ORIGINAL RESEARCH article
Sec. Veterinary Infectious Diseases
Directed Expression of Tracheal Antimicrobial Peptide as a Treatment for Bovine-Associated Staphylococcus Aureus-Induced Mastitis in Mice
- 1College of Animal Science and Technology, Yangzhou University, Yangzhou, China
- 2Joint International Research Laboratory of Agriculture & Agri-Product Safety, Ministry of Education, Yangzhou University, Yangzhou, China
- 3Jiangsu Co-innovation Center for Prevention and Control of Important Animal Infectious Diseases and Zoonoses, College of Veterinary Medicine, Yangzhou University, Yangzhou, China
Bovine mastitis is perplexing the dairy industry since the initiation of intensive dairy farming, which has caused a reduction in the productivity of cows and an escalation in costs. The use of antibiotics causes a series of problems, especially the formation of bacterial antimicrobial resistance. However, there are limited antibiotic-free therapeutic strategies that can effectively relieve bacterial infection of bovine mammary glands. Hence, in this study, we constructed a mammary gland tissue-specific expression vector carrying the antimicrobial peptide of bovine-derived tracheal antimicrobial peptide (TAP) and evaluated it in both primary bovine mammary epithelial cells (pBMECs) and mice. The results showed that the vector driven by the β-lactoglobulin gene (BLG) promoter could efficiently direct the expression of TAP in pBMECs and the mammary gland tissue of mice. In addition, significant antibacterial effects were observed in both in vitro and in vivo experiments when introducing this vector to bovine-associated Staphylococcus aureus-treated pBMECs and mice, respectively. This study demonstrated that the mammary gland tissue-specific expression vector could be used to introduce antimicrobial peptide both in in vitro and in vivo and will provide a new therapeutic strategy in the treatment of bovine mastitis.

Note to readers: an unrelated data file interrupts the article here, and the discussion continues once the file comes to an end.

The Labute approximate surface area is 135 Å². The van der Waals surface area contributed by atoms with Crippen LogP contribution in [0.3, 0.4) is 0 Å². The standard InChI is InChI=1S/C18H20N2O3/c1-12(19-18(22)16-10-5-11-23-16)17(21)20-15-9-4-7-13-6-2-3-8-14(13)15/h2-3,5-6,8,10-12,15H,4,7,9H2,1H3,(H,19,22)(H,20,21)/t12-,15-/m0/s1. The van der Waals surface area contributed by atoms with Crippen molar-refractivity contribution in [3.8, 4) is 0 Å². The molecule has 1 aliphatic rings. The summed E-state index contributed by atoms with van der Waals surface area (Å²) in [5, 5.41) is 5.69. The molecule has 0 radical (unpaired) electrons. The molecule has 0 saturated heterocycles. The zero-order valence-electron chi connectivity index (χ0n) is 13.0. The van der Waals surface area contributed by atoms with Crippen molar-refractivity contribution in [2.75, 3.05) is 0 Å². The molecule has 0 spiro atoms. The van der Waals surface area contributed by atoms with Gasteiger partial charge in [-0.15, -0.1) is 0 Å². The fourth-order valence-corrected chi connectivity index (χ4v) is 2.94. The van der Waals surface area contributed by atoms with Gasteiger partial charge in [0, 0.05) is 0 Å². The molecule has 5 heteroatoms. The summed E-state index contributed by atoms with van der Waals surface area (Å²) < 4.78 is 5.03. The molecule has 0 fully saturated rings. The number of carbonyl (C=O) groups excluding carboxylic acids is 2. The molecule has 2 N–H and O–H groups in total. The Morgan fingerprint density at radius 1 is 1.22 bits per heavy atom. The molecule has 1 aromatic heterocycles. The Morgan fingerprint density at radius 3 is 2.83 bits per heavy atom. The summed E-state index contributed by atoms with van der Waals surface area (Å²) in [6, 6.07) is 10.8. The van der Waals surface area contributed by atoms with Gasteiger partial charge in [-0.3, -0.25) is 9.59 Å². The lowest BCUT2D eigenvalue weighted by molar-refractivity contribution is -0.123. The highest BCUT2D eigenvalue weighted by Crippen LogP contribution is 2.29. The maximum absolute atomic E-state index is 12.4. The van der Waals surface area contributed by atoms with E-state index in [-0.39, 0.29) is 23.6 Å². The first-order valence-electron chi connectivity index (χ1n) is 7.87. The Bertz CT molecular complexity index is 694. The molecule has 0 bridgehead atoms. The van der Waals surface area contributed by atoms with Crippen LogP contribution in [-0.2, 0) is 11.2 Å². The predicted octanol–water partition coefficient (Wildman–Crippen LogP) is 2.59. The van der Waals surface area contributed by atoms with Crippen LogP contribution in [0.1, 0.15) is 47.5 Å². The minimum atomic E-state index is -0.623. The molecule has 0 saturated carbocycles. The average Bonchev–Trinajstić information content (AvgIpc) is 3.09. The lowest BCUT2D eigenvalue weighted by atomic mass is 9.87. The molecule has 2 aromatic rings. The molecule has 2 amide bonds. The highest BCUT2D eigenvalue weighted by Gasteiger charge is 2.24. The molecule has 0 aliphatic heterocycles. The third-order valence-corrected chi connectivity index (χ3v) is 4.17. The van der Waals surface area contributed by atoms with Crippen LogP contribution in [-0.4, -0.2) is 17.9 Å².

Cow mastitis is one of the most prevalent domestic animal diseases and leads to reduced milk production, increased veterinary cost, and early culling (1–3). The primary reason for mastitis is bacterial infection; one of the most problematic pathogens is Staphylococcus aureus, a Gram-positive pathogen that infects between 3 and 15% of dairy cows in a herd (4). At present, to reduce economic losses, most farms set up mastitis management programs, such as routine antibiotic therapy, culling cows with chronic infections, and monitoring milk somatic cell numbers (5). For breeding mastitis-resistant dairy cattle, approaches through both traditional breeding methods, including comparing innate immune response patterns and metabolic parameters, and recent studies to find molecular markers through epigenetic and genome sequencing are attempting to improve cow resistance to mastitis (6). However, these approaches still have various limitations. For example, the routine use of antibiotics may lead to antibiotic resistance (7). Cow breeds from the mastitis resistance breeding procedure can hardly meet all economic parameters perfectly, such as a decrease in milk production (6). Mastitis is a lasting and difficult problem that still challenges the global dairy industry.